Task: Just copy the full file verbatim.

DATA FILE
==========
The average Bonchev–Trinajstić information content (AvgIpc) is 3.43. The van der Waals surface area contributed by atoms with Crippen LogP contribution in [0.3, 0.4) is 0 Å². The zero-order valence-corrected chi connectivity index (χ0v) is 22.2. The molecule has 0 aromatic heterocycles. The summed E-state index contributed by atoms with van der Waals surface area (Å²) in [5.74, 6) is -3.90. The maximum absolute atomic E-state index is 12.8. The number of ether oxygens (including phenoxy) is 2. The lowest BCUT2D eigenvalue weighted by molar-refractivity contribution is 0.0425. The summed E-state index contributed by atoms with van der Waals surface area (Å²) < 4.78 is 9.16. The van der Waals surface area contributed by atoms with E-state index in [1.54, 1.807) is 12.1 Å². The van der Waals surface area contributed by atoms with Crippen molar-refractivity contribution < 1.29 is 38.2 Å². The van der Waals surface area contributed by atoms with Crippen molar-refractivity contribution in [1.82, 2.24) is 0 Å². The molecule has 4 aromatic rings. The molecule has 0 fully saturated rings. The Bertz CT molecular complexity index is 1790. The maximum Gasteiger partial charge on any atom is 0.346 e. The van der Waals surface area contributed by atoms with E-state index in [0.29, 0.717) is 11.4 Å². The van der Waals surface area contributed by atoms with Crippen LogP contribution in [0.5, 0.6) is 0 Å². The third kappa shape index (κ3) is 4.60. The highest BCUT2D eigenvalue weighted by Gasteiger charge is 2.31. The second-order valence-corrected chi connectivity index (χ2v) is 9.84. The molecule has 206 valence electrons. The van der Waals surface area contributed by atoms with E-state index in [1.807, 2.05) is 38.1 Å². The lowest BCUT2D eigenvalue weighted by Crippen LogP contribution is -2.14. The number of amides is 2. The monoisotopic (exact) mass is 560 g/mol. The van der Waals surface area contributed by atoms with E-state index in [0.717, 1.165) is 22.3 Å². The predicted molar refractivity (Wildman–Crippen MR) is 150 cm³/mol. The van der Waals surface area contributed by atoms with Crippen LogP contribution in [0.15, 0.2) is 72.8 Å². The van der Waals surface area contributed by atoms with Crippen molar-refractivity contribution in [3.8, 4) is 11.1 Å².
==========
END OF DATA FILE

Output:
The average Bonchev–Trinajstić information content (AvgIpc) is 3.43. The van der Waals surface area contributed by atoms with Crippen LogP contribution in [0.3, 0.4) is 0 Å². The zero-order valence-corrected chi connectivity index (χ0v) is 22.2. The molecule has 0 aromatic heterocycles. The summed E-state index contributed by atoms with van der Waals surface area (Å²) in [5.74, 6) is -3.90. The maximum absolute atomic E-state index is 12.8. The number of ether oxygens (including phenoxy) is 2. The lowest BCUT2D eigenvalue weighted by molar-refractivity contribution is 0.0425. The summed E-state index contributed by atoms with van der Waals surface area (Å²) < 4.78 is 9.16. The van der Waals surface area contributed by atoms with E-state index in [1.54, 1.807) is 12.1 Å². The van der Waals surface area contributed by atoms with Crippen molar-refractivity contribution < 1.29 is 38.2 Å². The van der Waals surface area contributed by atoms with Crippen molar-refractivity contribution in [1.82, 2.24) is 0 Å². The molecule has 4 aromatic rings. The molecule has 0 fully saturated rings. The Bertz CT molecular complexity index is 1790. The maximum Gasteiger partial charge on any atom is 0.346 e. The van der Waals surface area contributed by atoms with E-state index in [0.29, 0.717) is 11.4 Å². The van der Waals surface area contributed by atoms with Crippen LogP contribution in [0.5, 0.6) is 0 Å². The third kappa shape index (κ3) is 4.60. The highest BCUT2D eigenvalue weighted by Gasteiger charge is 2.31. The second-order valence-corrected chi connectivity index (χ2v) is 9.84. The molecule has 206 valence electrons. The van der Waals surface area contributed by atoms with E-state index in [1.807, 2.05) is 38.1 Å². The lowest BCUT2D eigenvalue weighted by Crippen LogP contribution is -2.14. The number of amides is 2. The monoisotopic (exact) mass is 560 g/mol. The van der Waals surface area contributed by atoms with E-state index in [0.717, 1.165) is 22.3 Å². The predicted molar refractivity (Wildman–Crippen MR) is 150 cm³/mol. The van der Waals surface area contributed by atoms with Crippen LogP contribution in [0.15, 0.2) is 72.8 Å². The van der Waals surface area contributed by atoms with Crippen molar-refractivity contribution in [3.8, 4) is 11.1 Å².